Early in my career, I became friends with a middle-aged Black dude named Larry. Larry was a funny dude who wasn’t the most original act, but he could tell a joke like no buddies business. We used to do an open mic show on a weekly basis and since Larry didn’t have a car, he asked if I would pick him up some weeks. Even though he lived in the hood, it was no big deal to me. I was young, comedy was my new girlfriend, and Larry was my friend…
One night, Larry told me about a gig he would be doing that he would need an opening act for. Since I had always done well with mixed race crowds at open mics, he said I would be a good fit for the gig he was doing. I was excited to do it because I was young, comedy was my new girlfriend, and Larry was my friend…
So we drive about 40 minutes out of town to a place called Anderson, Indiana. Anderson is one of those small industrial cities like Flint, Michigan which had fallen apart after the American automobile companies closed plants and reopened them in Mexico. It is rough place.
Now Larry had mentioned it would be a mostly Black audience, which was cool to me, as I like mixed race audiences. There is a special energy you get from a crowd with this make-up, especially if you’re a comic who has no fear of acknowledging it. What Larry didn’t share was that outside of a couple fat white chicks, I was the only person of no color at the place. I think there was a chance I might have been the only white guy ever to step foot in the place, well besides the yearly appearance of the county health inspector. I got a lot of the same looks Eddie Murphy got at the redneck bar in 48 Hours.
I had never truly understood why 2 black people who don’t know each other will greet each other walking down the street–that is until I did this show. If I would have seen a white guy in that place, I would have walked up and hugged him. I was feeling so out of place. You have to realize that I grew up in Iowa and I never even had a black person in any class I attended from K through 12. This show definitely gave me more respect for Black comics who perform in towns where they are the only non-White in the room.
Now before we went on, they had a karaoke competition. Some pretty talented singers did their thing. Then the last woman came up to the mic. She looked to be about 75 pounds and had a sickly pallor to her skin. Whitney Houston’s remake of Dolly Parton’s I Have Always Loved You came on and I was thinking to myself, poor song choice…and then she began to sing. This woman had the best voice I have ever heard in person. She was Whitney or Mariah’s equal that night.
At the end, there was no need for any audience vote, the manager walked up with the 50 dollar grand prize and just handed it to her. Right when she got the money, a guy in the back yelled out, I‘ll be taking that. Then he pulled up his pantleg and patted what appeared to be a rock in his sock. She walked directly over to him and they walked out of the bar. It was one of the amazing moments I have ever witnessed onstage and then one of the saddest things I’ve ever witnessed, off it.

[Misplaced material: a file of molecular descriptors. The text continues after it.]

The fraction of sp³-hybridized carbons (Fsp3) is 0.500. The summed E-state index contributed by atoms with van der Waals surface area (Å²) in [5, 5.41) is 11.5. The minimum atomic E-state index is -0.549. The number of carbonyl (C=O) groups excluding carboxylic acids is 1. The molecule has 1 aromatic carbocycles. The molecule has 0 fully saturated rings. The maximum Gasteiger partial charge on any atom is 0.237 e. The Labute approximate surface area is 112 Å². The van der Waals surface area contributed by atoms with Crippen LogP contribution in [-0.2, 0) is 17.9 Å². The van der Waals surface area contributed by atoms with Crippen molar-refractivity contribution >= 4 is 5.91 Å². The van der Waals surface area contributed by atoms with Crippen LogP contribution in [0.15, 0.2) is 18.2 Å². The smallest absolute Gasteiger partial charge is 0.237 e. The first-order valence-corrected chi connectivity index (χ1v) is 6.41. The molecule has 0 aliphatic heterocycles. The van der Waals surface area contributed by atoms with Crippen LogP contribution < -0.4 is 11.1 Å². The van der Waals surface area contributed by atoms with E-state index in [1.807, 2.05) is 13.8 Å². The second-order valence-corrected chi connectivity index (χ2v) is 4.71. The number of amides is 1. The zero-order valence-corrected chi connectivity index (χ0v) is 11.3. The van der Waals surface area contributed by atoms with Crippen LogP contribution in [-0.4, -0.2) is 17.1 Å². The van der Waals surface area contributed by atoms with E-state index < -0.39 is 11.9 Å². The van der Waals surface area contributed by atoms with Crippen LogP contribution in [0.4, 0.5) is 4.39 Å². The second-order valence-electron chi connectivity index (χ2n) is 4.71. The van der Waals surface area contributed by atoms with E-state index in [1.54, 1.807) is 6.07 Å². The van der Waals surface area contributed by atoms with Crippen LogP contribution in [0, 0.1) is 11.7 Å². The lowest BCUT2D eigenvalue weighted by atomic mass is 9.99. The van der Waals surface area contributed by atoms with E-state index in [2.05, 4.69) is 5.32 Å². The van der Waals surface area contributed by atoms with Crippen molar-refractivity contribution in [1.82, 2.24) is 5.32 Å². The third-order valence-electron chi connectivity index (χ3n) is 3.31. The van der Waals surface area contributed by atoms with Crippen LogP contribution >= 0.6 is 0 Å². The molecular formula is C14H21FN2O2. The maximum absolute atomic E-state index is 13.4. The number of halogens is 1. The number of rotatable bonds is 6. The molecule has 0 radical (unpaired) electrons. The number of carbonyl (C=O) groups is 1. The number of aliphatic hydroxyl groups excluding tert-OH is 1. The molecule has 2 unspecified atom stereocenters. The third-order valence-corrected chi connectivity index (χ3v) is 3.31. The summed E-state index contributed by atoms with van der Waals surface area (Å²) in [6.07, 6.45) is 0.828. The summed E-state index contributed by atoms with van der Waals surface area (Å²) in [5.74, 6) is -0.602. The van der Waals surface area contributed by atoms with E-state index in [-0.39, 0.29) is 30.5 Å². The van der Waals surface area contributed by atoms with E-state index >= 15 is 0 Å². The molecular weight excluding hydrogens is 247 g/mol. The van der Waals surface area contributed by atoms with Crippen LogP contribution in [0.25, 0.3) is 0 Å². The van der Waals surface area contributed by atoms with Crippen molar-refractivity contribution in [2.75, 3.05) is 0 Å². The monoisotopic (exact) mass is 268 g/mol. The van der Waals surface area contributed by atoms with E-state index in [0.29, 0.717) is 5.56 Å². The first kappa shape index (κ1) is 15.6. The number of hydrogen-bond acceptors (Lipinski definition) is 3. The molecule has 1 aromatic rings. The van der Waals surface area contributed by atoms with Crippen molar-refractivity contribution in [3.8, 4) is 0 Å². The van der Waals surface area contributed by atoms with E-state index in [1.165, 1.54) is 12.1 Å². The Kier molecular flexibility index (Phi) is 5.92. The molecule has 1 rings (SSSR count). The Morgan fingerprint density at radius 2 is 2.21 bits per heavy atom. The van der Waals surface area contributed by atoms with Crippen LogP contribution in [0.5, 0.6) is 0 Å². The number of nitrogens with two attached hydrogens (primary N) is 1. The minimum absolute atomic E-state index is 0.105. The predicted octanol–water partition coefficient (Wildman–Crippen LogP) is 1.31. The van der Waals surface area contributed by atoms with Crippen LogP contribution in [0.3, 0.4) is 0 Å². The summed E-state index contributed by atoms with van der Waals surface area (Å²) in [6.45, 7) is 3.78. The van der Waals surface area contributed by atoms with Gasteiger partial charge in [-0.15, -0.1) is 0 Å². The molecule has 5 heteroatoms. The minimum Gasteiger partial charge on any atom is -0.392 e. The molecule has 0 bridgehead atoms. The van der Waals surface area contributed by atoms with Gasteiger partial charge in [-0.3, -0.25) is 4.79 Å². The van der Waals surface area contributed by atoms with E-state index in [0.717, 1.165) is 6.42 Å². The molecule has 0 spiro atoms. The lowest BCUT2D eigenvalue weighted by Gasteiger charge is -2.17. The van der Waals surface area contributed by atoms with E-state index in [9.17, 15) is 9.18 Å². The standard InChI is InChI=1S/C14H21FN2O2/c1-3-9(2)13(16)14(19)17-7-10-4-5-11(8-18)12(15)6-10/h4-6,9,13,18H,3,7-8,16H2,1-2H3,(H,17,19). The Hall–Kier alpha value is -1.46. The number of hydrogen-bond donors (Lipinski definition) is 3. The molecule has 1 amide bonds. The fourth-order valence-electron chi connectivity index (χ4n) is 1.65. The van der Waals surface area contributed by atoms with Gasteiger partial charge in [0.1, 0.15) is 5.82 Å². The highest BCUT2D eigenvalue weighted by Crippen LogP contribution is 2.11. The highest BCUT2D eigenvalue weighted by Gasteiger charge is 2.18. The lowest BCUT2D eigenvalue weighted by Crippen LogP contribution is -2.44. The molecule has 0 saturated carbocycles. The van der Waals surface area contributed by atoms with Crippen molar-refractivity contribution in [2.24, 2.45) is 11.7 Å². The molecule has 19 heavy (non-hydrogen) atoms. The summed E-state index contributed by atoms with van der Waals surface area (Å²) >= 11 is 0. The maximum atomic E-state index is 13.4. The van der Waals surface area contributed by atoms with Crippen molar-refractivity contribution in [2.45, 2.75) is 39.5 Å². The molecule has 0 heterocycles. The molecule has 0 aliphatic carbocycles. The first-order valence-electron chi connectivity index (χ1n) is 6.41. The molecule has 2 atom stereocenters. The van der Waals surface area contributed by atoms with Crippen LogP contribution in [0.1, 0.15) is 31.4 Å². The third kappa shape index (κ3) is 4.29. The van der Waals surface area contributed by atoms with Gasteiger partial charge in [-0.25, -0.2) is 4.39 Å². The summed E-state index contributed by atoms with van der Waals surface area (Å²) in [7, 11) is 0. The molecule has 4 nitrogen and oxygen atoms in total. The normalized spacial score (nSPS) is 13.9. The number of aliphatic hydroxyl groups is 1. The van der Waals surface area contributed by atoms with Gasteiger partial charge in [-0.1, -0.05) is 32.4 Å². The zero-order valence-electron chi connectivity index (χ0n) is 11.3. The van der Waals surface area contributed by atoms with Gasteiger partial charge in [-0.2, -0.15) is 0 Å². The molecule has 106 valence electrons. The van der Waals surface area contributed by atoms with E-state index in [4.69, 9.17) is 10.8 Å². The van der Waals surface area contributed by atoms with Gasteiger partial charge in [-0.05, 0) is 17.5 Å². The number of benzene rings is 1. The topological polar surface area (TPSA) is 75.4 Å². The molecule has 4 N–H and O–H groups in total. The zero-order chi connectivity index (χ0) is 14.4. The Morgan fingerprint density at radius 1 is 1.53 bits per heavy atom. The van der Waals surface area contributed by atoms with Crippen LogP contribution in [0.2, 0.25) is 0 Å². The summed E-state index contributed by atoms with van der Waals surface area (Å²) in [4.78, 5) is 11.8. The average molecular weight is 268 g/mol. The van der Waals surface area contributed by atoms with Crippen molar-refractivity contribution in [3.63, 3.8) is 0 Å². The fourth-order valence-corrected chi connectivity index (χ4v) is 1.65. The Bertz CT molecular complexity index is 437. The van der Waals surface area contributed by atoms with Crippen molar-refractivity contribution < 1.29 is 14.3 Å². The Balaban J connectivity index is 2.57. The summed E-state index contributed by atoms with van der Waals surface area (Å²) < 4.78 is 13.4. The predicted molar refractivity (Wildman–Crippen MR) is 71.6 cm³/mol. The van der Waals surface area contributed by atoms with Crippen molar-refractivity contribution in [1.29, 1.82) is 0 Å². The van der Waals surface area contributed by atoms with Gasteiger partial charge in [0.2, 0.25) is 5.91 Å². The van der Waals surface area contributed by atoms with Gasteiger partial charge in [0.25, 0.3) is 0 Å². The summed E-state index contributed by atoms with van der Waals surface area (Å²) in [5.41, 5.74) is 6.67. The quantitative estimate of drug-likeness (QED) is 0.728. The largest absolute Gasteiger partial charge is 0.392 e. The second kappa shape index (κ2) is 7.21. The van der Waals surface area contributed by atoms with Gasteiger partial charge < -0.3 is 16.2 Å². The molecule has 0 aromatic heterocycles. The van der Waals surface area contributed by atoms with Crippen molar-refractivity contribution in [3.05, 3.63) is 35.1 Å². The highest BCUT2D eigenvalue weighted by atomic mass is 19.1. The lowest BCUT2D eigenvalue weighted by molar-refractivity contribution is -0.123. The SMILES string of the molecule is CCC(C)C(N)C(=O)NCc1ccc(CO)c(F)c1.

Speaking of saddest things I’ve ever witnessed, my performance was next. I knew this was going to be a tough crowd, but it was beyond that. These people hated me from the moment I had walked in the door. Instead of ignoring the obvious, I discussed how I was the only cracker in the room, thinking they would bond with me over that. Nope. Since this was 1993, I thought I would mention that being a Black comedian is challenging, especially when you’re one like me who has that Michael Jackson skin disease. You would have thought the room was filled with Tito’s and LaToya’s from the response I got from that joke.
After 15 minutes, I bailed. I was supposed to do 20, but I blew through my material fast and the only stuff I didn’t do was NASCAR jokes that I didn’t think would be a big hit. When Larry hit the stage, he was smart enough not to even say, “Give it up for your opening act”, because he didn’t want to be connected with me at this point. He proceeded to do pretty well, but not as good as he usually did. I sat right next to the stage and nervously looked at my watch hoping the time would fly by.
We left as soon as Larry got off the stage. He said he had told them to pay him before, because he wasn’t sure we would get paid afterward. Smart man. I felt like the guy driving the getaway car, as we hustled to the parking lot to get the hell out of there. I told Larry he didn’t need to pay me, since I had done such a miserable job. Larry responded by handing me my 40 bucks and telling me he thought I did fine and he respected me even more after surviving that hell gig. He said they were some ignorant, country-ass niggas and don’t let it bother me. It was like he was Samuel Jackson and I was John Travolta, trying to make sense of what had just happened. Jules Winnfield and Vincent Vega on the road doing standup.
For the next couple of years, whenever I had a gig that I booked for myself around town, I always used Larry. I did feel some major gratitude towards him, but I also knew he would get big laughs, so it was the best type of payback. Larry had a lot of health problems and he eventually reached a point where he needed to be hooked up all the time to a dialysis machine. He quit comedy at this point and I fell out of touch with him. My guess is he’s not around anymore. He was a good dude.